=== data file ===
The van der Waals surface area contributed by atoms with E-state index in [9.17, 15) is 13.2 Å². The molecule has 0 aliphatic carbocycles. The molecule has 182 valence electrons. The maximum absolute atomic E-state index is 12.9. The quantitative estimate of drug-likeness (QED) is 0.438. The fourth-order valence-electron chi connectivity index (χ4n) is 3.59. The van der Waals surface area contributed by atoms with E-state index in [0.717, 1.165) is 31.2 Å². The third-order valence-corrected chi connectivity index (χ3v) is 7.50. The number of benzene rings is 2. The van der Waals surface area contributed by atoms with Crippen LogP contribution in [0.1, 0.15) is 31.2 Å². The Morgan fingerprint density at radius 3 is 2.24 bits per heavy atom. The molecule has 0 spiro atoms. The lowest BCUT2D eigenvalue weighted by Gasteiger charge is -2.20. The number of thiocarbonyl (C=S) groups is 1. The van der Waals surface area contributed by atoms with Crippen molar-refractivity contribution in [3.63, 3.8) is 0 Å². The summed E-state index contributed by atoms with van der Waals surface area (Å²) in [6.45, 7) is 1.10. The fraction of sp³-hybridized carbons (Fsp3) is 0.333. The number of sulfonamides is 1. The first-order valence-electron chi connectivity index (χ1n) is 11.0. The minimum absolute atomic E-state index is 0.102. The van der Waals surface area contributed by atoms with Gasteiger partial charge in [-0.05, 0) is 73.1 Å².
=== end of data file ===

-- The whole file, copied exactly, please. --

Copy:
The van der Waals surface area contributed by atoms with E-state index in [9.17, 15) is 13.2 Å². The molecule has 0 aliphatic carbocycles. The molecule has 182 valence electrons. The maximum absolute atomic E-state index is 12.9. The quantitative estimate of drug-likeness (QED) is 0.438. The fourth-order valence-electron chi connectivity index (χ4n) is 3.59. The van der Waals surface area contributed by atoms with E-state index in [0.717, 1.165) is 31.2 Å². The third-order valence-corrected chi connectivity index (χ3v) is 7.50. The number of benzene rings is 2. The van der Waals surface area contributed by atoms with Crippen LogP contribution in [0.1, 0.15) is 31.2 Å². The Morgan fingerprint density at radius 3 is 2.24 bits per heavy atom. The molecule has 0 spiro atoms. The lowest BCUT2D eigenvalue weighted by Gasteiger charge is -2.20. The number of thiocarbonyl (C=S) groups is 1. The van der Waals surface area contributed by atoms with Crippen molar-refractivity contribution in [3.63, 3.8) is 0 Å². The summed E-state index contributed by atoms with van der Waals surface area (Å²) in [6.45, 7) is 1.10. The fraction of sp³-hybridized carbons (Fsp3) is 0.333. The number of sulfonamides is 1. The first-order valence-electron chi connectivity index (χ1n) is 11.0. The minimum absolute atomic E-state index is 0.102. The van der Waals surface area contributed by atoms with Gasteiger partial charge in [-0.05, 0) is 73.1 Å².